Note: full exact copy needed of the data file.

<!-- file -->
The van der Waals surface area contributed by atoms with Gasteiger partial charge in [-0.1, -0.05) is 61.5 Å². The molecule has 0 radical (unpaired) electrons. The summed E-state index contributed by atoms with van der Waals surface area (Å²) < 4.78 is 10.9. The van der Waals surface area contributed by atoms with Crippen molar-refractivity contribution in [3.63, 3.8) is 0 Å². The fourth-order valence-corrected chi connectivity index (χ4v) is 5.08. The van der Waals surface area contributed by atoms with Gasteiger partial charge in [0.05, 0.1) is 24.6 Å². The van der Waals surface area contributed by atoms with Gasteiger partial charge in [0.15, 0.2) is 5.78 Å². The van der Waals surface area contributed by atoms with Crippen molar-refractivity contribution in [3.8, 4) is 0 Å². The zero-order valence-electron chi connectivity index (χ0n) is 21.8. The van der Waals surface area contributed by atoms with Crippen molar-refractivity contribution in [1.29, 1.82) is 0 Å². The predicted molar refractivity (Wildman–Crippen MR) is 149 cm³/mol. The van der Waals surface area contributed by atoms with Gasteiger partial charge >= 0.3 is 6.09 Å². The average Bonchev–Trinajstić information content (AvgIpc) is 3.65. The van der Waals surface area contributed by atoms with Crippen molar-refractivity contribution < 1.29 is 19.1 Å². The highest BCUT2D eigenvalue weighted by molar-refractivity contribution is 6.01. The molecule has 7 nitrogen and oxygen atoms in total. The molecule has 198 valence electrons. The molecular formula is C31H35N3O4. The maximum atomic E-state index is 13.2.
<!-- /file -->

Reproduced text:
The van der Waals surface area contributed by atoms with Gasteiger partial charge in [-0.1, -0.05) is 61.5 Å². The molecule has 0 radical (unpaired) electrons. The summed E-state index contributed by atoms with van der Waals surface area (Å²) < 4.78 is 10.9. The van der Waals surface area contributed by atoms with Crippen molar-refractivity contribution in [3.63, 3.8) is 0 Å². The fourth-order valence-corrected chi connectivity index (χ4v) is 5.08. The van der Waals surface area contributed by atoms with Gasteiger partial charge in [0.05, 0.1) is 24.6 Å². The van der Waals surface area contributed by atoms with Gasteiger partial charge in [0.15, 0.2) is 5.78 Å². The van der Waals surface area contributed by atoms with Crippen molar-refractivity contribution in [3.8, 4) is 0 Å². The zero-order valence-electron chi connectivity index (χ0n) is 21.8. The van der Waals surface area contributed by atoms with Crippen molar-refractivity contribution in [1.29, 1.82) is 0 Å². The predicted molar refractivity (Wildman–Crippen MR) is 149 cm³/mol. The van der Waals surface area contributed by atoms with Gasteiger partial charge >= 0.3 is 6.09 Å². The average Bonchev–Trinajstić information content (AvgIpc) is 3.65. The van der Waals surface area contributed by atoms with Crippen molar-refractivity contribution < 1.29 is 19.1 Å². The highest BCUT2D eigenvalue weighted by molar-refractivity contribution is 6.01. The molecule has 7 nitrogen and oxygen atoms in total. The molecule has 198 valence electrons. The molecular formula is C31H35N3O4. The maximum atomic E-state index is 13.2.